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Drugs

Side Effects
Serious

Severe shortness of breath and rapid heartbeat (symptoms of congestive heart failure), worsening of asthma, severe allergic reaction (skin rash, itching, wheezing, swelling of lips, tongue, and throat). If any of these symptoms develop, seek medical attention immediately.
Common

Cough, diarrhea, decreased sexual ability, depression, drowsiness, dizziness, fatigue, frequent urination, gas, indigestion, nausea, trouble sleeping, cold hands and feet, numbness or tingling in fingers or toes.
Less Common

Fever, sore throat, abdominal pain, headache, anxiety, joint or back pain, dry or burning eyes, unusual bleeding or bruising, dark urine, nightmares or unusually vivid dreams.
Acebutolol Hydrochloride


Drug Class:
Beta-blocker

Available OTC?: No

Available Generic?: Yes

Sectral 200 mg
(Wyeth-Ayerst)
Available In
Why Prescribed
How It Works
Range and Frequency
Onset of Effect
Duration of Action
Dietary Advice
Storage
Missed Dose
Stopping the Drug
Prolonged Use
Over 60
Driving and Hazardous Work
Alcohol
Pregnancy
Breast Feeding
Infants and Children
Special Concerns
Overdose Symptoms
What to Do
Drug Interactions
Food Interactions
Disease Interactions


Available In
Capsules

Why Prescribed
To treat mild to moderate high blood pressure; also used to prevent or control heartbeat irregularities (cardiac arrhythmias).

How It Works
Acebutolol slows the rate and force of contraction of the heart by blocking certain nerve impulses, thus reducing blood pressure. By modifying nerve impulses to the heart, the drug also helps to stabilize heart rhythm.

Range and Frequency
Adults: Initially, 400 mg a day, either as a single dose in the morning or as two 200 mg doses taken in the morning and evening (12 hours apart). Maximum daily dose is 1,200 mg; for those over 65, daily dose should not exceed 800 mg.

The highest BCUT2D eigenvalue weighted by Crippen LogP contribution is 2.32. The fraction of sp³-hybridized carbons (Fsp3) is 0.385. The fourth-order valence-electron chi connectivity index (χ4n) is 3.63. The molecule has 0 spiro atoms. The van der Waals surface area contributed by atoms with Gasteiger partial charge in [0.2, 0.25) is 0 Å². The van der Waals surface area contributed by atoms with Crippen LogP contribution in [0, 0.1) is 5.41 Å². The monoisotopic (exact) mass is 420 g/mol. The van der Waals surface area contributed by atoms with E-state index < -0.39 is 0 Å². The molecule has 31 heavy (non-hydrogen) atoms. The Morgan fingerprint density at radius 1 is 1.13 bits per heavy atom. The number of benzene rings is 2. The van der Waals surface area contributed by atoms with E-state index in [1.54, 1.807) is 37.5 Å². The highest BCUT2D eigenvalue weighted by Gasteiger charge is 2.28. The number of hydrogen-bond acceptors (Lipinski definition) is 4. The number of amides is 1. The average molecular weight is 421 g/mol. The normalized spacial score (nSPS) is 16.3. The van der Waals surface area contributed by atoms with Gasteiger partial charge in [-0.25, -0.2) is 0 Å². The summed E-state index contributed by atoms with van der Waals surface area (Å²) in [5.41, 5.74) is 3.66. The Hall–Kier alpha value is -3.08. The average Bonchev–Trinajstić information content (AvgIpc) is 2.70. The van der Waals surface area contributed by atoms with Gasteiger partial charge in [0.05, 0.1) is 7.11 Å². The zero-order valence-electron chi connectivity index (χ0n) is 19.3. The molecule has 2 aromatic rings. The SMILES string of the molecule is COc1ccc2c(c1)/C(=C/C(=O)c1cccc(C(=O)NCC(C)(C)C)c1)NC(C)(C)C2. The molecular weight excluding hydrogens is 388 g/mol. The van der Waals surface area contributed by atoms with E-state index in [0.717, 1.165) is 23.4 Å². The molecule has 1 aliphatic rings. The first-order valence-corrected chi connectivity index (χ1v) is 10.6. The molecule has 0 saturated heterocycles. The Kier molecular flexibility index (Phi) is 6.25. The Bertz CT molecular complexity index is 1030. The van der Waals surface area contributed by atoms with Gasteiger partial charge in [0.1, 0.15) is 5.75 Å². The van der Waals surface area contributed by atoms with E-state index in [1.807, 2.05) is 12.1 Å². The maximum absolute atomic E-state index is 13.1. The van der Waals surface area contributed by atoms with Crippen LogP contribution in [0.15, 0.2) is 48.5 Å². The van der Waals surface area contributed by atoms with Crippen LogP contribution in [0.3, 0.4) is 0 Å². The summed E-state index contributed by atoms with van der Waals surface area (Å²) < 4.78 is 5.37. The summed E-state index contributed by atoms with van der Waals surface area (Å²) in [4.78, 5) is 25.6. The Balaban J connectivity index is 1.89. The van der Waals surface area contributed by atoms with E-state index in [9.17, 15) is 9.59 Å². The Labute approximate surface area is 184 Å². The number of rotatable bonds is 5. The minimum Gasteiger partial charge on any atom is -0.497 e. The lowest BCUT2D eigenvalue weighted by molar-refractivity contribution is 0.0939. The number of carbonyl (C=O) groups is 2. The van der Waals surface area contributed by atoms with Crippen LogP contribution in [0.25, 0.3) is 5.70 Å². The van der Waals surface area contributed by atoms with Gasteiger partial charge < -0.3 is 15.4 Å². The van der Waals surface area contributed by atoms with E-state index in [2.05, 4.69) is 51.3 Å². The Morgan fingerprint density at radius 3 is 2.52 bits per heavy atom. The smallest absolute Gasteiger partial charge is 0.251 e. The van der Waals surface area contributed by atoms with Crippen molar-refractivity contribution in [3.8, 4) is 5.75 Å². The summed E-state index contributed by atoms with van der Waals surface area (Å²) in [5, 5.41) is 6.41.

Onset of Effect
One to one and a half hours.

Duration of Action
Up to 24 hours.

Dietary Advice
Follow your doctor's dietary recommendations to improve control over high blood pressure and heart disease.

Storage
Store away from heat, moisture, and direct light.

Missed Dose
Take it as soon as you remember. If it is within four hours of the next scheduled dose, skip the missed dose and resume your regular dosage schedule. Do not double the next dose.

Stopping the Drug
Suddenly stopping acebutolol may cause blood pressure to rise (rebound) to high or even dangerous levels, possibly triggering angina or a heart attack in patients with advanced heart disease. Slow reduction of the dose over a period of two to three weeks is advised, under careful supervision by your doctor.

Prolonged Use
Regular visits to your doctor are needed to evaluate the drug's ongoing, long-term effectiveness.

Over 60
Many elderly patients are more sensitive to the drug than younger persons. Smaller doses and frequent blood pressure checks may be advised.

Driving and Hazardous Work
Use caution until you determine how the medication affects you.

Alcohol
Drink in careful moderation, if at all. Alcohol may interact with the drug and cause a dangerous drop in blood pressure.

Pregnancy
Discuss with your doctor the relative risks and benefits of using this drug while pregnant.

Breast Feeding
Trace amounts of this drug can be found in breast milk, though adverse effects in infants have not been documented. Consult your doctor for advice.

Infants and Children
Not recommended.

Special Concerns
Use of the drug should be considered but one element of a comprehensive therapeutic program that includes weight control, smoking cessation, regular exercise, and a healthy low-salt, low-fat diet.

Overdose Symptoms
Unusually slow or rapid heartbeat, severe dizziness or fainting, poor circulation in the hands (bluish skin), breathing difficulty, seizures.

What to Do
Contact your doctor immediately.

Drug Interactions
Consult your doctor for specific advice if you are taking amphetamines, oral antidiabetic agents, asthma medication (such as aminophylline or theophylline), calcium channel blockers, clonidine, guanabenz, halothane, allergy shots, insulin, MAO inhibitors, reserpine, or other beta-blockers.

Food Interactions
None reported.

Disease Interactions
Acebutolol should be used with caution in people with diabetes, especially insulin-dependent diabetes, since the drug may mask symptoms of hypoglycemia. Consult your doctor for specific advice if you have a history of allergies or asthma, heart or blood vessel disease (including congestive heart failure and peripheral vascular disease), hyperthyroidism, irregular (slow) heartbeat, myasthenia gravis, psoriasis, respiratory problems such as bronchitis or emphysema, kidney or liver disease, or mental depression.

Date Published: 04/13/2005
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